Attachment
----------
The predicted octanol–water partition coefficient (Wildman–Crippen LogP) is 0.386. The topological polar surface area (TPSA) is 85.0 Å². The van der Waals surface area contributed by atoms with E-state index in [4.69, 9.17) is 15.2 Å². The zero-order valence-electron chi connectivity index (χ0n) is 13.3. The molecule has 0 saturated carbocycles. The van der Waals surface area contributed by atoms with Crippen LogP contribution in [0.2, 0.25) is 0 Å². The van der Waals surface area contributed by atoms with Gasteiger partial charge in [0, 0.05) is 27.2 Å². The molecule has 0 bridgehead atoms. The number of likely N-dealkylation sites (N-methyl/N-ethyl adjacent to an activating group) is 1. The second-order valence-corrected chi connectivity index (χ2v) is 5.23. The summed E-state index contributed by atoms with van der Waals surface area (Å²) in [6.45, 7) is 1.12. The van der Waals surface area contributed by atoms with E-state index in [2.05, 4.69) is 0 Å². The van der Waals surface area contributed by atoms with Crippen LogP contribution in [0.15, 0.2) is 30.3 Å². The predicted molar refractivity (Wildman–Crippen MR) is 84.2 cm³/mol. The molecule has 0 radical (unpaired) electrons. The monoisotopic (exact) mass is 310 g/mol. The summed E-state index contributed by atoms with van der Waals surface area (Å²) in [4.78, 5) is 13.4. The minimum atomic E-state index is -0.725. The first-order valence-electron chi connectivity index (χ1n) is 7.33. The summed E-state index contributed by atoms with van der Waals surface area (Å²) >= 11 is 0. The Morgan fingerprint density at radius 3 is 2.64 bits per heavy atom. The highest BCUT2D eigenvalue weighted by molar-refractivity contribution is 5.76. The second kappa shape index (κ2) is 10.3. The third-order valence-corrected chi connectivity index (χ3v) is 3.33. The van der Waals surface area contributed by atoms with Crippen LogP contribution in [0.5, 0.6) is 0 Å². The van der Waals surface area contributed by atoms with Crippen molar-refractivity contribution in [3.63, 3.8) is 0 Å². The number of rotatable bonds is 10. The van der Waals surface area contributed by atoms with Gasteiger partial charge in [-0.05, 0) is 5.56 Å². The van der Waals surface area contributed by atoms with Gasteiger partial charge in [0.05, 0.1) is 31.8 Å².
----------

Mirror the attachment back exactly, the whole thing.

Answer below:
The predicted octanol–water partition coefficient (Wildman–Crippen LogP) is 0.386. The topological polar surface area (TPSA) is 85.0 Å². The van der Waals surface area contributed by atoms with E-state index in [4.69, 9.17) is 15.2 Å². The zero-order valence-electron chi connectivity index (χ0n) is 13.3. The molecule has 0 saturated carbocycles. The van der Waals surface area contributed by atoms with Crippen LogP contribution in [0.2, 0.25) is 0 Å². The van der Waals surface area contributed by atoms with Gasteiger partial charge in [0, 0.05) is 27.2 Å². The molecule has 0 bridgehead atoms. The number of likely N-dealkylation sites (N-methyl/N-ethyl adjacent to an activating group) is 1. The second-order valence-corrected chi connectivity index (χ2v) is 5.23. The summed E-state index contributed by atoms with van der Waals surface area (Å²) in [6.45, 7) is 1.12. The van der Waals surface area contributed by atoms with E-state index in [2.05, 4.69) is 0 Å². The van der Waals surface area contributed by atoms with Crippen LogP contribution in [0.15, 0.2) is 30.3 Å². The predicted molar refractivity (Wildman–Crippen MR) is 84.2 cm³/mol. The molecule has 0 radical (unpaired) electrons. The monoisotopic (exact) mass is 310 g/mol. The summed E-state index contributed by atoms with van der Waals surface area (Å²) in [4.78, 5) is 13.4. The minimum atomic E-state index is -0.725. The first-order valence-electron chi connectivity index (χ1n) is 7.33. The summed E-state index contributed by atoms with van der Waals surface area (Å²) >= 11 is 0. The Morgan fingerprint density at radius 3 is 2.64 bits per heavy atom. The highest BCUT2D eigenvalue weighted by molar-refractivity contribution is 5.76. The second kappa shape index (κ2) is 10.3. The third-order valence-corrected chi connectivity index (χ3v) is 3.33. The van der Waals surface area contributed by atoms with Crippen LogP contribution in [0.5, 0.6) is 0 Å². The van der Waals surface area contributed by atoms with Crippen molar-refractivity contribution in [3.63, 3.8) is 0 Å². The number of rotatable bonds is 10. The van der Waals surface area contributed by atoms with Gasteiger partial charge in [-0.05, 0) is 5.56 Å². The van der Waals surface area contributed by atoms with Gasteiger partial charge in [0.05, 0.1) is 31.8 Å².